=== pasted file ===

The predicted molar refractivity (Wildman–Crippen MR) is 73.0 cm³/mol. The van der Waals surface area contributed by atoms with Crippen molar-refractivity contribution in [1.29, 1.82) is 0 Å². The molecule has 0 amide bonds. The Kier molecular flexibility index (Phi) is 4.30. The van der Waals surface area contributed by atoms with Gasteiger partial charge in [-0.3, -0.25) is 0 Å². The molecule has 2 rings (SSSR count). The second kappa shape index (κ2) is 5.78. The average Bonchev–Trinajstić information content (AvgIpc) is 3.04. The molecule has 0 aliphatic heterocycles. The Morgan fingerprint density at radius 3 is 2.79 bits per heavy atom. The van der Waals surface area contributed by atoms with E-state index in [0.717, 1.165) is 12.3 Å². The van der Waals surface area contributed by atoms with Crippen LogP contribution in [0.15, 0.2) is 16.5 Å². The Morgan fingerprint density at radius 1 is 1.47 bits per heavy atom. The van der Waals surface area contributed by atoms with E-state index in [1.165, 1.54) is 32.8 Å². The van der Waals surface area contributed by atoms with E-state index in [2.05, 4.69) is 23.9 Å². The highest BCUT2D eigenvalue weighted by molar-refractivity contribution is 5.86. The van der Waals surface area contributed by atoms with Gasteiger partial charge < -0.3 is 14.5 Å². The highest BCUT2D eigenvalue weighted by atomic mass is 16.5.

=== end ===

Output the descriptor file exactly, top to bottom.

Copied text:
The predicted molar refractivity (Wildman–Crippen MR) is 73.0 cm³/mol. The van der Waals surface area contributed by atoms with Crippen molar-refractivity contribution in [1.29, 1.82) is 0 Å². The molecule has 0 amide bonds. The Kier molecular flexibility index (Phi) is 4.30. The van der Waals surface area contributed by atoms with Gasteiger partial charge in [-0.3, -0.25) is 0 Å². The molecule has 2 rings (SSSR count). The second kappa shape index (κ2) is 5.78. The average Bonchev–Trinajstić information content (AvgIpc) is 3.04. The molecule has 0 aliphatic heterocycles. The Morgan fingerprint density at radius 3 is 2.79 bits per heavy atom. The van der Waals surface area contributed by atoms with E-state index in [0.717, 1.165) is 12.3 Å². The van der Waals surface area contributed by atoms with Crippen LogP contribution in [0.15, 0.2) is 16.5 Å². The Morgan fingerprint density at radius 1 is 1.47 bits per heavy atom. The van der Waals surface area contributed by atoms with E-state index in [1.165, 1.54) is 32.8 Å². The van der Waals surface area contributed by atoms with E-state index in [2.05, 4.69) is 23.9 Å². The highest BCUT2D eigenvalue weighted by molar-refractivity contribution is 5.86. The van der Waals surface area contributed by atoms with Gasteiger partial charge < -0.3 is 14.5 Å². The highest BCUT2D eigenvalue weighted by atomic mass is 16.5.